Self-Esteem versus Self-Acceptance
A common misconception is that the assessment of a person's competence and ability is equivalent to a value judgment of the worth of the actual person. Any self-esteem that results from such an identification is a house built of cards that may instantly collapse, when the next action is judged as wrong, incompetent or stupid, and the person therefore as "less worthy".
A more logical, realistic and beneficial approach to the individual is an unconditional acceptance of the core Self. The essential worth of an individual is unarguable, but the personality, the adaptive ego, may carry along maladaptive behaviors like tin cans trailing behind it.
The individual and his learned and practiced behavior patterns or beliefs, are not the same thing. Every person is fallible and prone to make mistakes, indeed that is the only way to learn from experience, and every person is trying to achieve goals in life, whilst surrounded by all the difficulties and struggles that survival necessarily entails.
To accept this about oneself is then to be immune to demands upon others' approval, and gives a greater freedom to act in a way that has reason to be right, rather than because a way is approved of by others.
Unconditional self-acceptance is therefore a more realistic and aware form of self-regard, than self-esteem based on peer approval. And this awareness brings with it the corollary: an unconditional acceptance of the essence of others, friend or foe alike.
To consider the essence of a person as "unacceptable" is to insist that somebody should or must be different from the way they actually are, and that is essentially irrational.
The behavior of self and others, as demonstrated by competence and ability, then remains to be criticised or admired and esteemed, according to the ethics and aesthetics manifested, and this judgment may be rational (when it involves preferences) or irrational (when it involves musts and intolerances). When that judgment is rational then it is a valid criteria for esteem and for self-esteem.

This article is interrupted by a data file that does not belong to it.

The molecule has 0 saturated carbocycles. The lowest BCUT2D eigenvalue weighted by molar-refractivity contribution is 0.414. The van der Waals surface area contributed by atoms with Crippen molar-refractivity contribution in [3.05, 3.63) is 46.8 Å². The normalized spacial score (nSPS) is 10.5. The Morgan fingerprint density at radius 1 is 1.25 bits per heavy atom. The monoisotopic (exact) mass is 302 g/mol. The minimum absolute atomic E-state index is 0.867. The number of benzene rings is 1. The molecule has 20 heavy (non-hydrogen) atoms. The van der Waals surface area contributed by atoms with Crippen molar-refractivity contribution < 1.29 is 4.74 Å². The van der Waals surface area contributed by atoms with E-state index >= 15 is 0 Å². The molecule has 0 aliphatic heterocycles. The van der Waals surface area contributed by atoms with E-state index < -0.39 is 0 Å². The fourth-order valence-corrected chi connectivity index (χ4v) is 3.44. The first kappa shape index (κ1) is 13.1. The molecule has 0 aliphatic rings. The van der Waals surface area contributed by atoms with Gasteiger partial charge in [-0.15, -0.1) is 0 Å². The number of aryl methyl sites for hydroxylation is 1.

The essential worth of an individual is unarguable, but the personality, the adaptive ego, may carry along maladaptive behaviors like tin cans trailing behind it.
The following is a list of beliefs that are irrational, superstitious, or "senseless" but which are universally inculcated in Western Society and would seem inevitably to lead to widespread neurosis, when used compulsively and blindly, to make the self right and others wrong, or by projecting, to make the self wrong and others right:
These fallacious ideas are almost universal in our society, unwittingly installed from earliest childhood from parental and other authoritative influences. They are frequently accompanied by traumatic circumstances that empower their imprinting in the mind, and this results in their repression, so that the source of such beliefs becomes hidden and unknown.
When they have been accepted and re-enforced by continual self-indoctrination, throughout life, they lead to emotional disturbance or neurosis, since they cannot be lived up to. People become inhibited, hostile, defensive, guilty, ineffective, inert, afraid and unhappy. All dissatisfaction in life is because individuals cannot life up to their installed unreasonable "shoulds", "oughts" and "musts".